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Country Reports
Guyana, Landmine Monitor Report 2003


Key developments since May 2002: In April 2003, Guyana's National Assembly approved ratification of the Mine Ban Treaty.

Guyana signed the Mine Ban Treaty on 4 December 1997. On 14 April 2003, Guyana's National Assembly approved ratification of the treaty. The treaty ratification must be approved by the President, before deposit of the ratification instrument with the United Nations.[1] Interest in ratification was renewed after a May 2002 seminar on implementation of the Mine Ban Treaty was held in Georgetown, hosted by the Canadian High Commission and the Embassy of the Netherlands.[2]

In August 2002, H.D. Hoyte, Leader of the People’s National Congress Reform wrote to the ICBL, stating, “Please be assured that my Party, National Congress Reform, fully supports the objectives of ICBL to bring about a total ban on the manufacturing and use of landmines worldwide, thus ensuring a mine-free world. We will lend our support to all initiatives to this end.”[3]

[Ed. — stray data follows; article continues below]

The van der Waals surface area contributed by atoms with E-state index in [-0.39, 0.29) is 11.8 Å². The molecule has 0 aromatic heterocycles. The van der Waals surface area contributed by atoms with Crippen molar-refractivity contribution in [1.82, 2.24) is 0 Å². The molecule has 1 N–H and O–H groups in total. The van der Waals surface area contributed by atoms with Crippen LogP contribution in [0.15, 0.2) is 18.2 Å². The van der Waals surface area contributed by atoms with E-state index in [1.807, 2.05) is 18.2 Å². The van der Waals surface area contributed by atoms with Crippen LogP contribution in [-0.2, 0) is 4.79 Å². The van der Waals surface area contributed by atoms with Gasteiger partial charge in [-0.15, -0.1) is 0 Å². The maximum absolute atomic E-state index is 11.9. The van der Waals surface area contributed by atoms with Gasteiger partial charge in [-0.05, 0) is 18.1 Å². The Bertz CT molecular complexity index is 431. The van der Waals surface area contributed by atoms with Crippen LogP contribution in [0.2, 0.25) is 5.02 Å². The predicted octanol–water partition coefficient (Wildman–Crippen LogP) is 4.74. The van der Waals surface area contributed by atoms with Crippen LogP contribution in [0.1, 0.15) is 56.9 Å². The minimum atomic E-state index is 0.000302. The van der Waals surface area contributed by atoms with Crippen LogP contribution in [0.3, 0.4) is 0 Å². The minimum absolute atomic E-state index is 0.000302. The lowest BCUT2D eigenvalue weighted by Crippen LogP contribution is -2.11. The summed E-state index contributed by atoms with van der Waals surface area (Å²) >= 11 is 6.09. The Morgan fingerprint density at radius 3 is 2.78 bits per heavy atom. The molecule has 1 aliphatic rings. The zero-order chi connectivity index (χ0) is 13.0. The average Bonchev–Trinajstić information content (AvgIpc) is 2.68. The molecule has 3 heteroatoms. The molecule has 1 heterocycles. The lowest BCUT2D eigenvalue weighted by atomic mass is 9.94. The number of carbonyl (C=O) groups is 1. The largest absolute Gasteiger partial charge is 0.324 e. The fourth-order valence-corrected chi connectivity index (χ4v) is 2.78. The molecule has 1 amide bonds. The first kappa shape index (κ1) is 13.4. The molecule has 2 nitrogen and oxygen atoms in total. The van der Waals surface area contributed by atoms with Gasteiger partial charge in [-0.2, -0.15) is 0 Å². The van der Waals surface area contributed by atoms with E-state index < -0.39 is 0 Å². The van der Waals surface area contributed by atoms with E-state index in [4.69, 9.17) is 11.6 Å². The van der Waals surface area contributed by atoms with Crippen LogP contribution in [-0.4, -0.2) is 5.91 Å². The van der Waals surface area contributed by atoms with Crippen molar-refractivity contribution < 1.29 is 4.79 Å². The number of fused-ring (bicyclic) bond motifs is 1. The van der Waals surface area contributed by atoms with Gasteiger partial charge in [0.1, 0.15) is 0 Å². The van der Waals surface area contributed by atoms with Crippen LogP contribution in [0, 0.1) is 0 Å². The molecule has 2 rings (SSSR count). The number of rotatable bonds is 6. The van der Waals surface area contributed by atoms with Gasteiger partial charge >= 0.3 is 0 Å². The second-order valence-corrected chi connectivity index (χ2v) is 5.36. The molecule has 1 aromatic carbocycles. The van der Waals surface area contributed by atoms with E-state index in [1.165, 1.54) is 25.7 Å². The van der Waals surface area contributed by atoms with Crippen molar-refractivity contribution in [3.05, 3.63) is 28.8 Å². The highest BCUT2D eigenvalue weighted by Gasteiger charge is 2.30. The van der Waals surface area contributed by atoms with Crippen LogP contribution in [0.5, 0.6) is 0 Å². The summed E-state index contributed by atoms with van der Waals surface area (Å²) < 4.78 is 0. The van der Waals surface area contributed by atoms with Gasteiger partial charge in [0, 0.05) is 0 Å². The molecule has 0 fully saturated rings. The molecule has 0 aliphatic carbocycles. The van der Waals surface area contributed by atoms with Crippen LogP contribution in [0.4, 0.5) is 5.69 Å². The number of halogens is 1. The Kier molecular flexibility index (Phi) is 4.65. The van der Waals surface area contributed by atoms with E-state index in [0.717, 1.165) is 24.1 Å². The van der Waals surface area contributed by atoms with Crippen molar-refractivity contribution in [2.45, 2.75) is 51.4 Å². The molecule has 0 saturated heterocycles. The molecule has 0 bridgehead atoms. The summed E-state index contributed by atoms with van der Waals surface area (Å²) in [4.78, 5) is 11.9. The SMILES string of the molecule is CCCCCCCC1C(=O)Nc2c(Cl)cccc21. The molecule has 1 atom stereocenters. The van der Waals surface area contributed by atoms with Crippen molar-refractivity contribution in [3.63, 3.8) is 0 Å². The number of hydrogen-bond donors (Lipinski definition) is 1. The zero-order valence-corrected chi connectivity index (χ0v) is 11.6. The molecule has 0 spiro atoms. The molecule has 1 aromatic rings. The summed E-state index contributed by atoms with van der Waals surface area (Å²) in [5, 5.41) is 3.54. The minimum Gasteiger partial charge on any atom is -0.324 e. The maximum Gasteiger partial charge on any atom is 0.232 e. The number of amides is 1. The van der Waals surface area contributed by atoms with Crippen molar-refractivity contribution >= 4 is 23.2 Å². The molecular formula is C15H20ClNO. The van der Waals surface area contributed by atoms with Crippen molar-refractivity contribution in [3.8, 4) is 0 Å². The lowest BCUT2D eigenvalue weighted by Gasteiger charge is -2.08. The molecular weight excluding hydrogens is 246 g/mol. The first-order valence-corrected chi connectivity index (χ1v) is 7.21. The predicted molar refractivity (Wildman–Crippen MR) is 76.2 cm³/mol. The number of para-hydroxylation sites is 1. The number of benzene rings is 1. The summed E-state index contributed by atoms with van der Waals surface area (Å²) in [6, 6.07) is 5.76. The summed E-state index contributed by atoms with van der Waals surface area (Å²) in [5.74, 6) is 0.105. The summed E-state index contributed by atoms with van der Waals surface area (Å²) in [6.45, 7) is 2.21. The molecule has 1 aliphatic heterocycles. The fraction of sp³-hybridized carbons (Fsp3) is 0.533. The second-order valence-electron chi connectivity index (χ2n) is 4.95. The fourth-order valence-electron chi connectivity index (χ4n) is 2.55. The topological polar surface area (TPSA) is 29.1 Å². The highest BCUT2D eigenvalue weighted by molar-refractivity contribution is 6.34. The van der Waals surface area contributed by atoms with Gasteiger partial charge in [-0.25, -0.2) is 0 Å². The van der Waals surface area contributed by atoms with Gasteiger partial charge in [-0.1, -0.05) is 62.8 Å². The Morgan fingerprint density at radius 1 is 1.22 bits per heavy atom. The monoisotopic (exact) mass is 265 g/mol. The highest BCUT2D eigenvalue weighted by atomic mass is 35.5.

Guyana did not attend any Mine Ban Treaty-related meetings during the reporting period, but on 22 November 2002, it voted in support of UN General Assembly Resolution 57/74, promoting universalization and implementation of the treaty.

Guyana is not known to have ever produced or exported antipersonnel mines and is not mine-affected. Landmine Monitor estimates that Guyana has some 20,000 antipersonnel mines stockpiled. According to a Guyana Defense Force official, some, if not all, of the stockpiled antipersonnel mines are PMB-2 mines manufactured by North Korea.[4]

[1] Emails to Landmine Monitor (MAC) from the High Commission of Canada, Georgetown, 28 and 29 July 2003.
[2] See Landmine Monitor Report 2002, p. 562, for more on the seminar.
[3] Letter from H.D. Hoyte, Leader of the People’s National Congress Reform, to Elizabeth Bernstein, ICBL Coordinator, 5 August 2002.
[4] Interview with Guyana Defence Force official who requested anonymity, Georgetown, June 2002.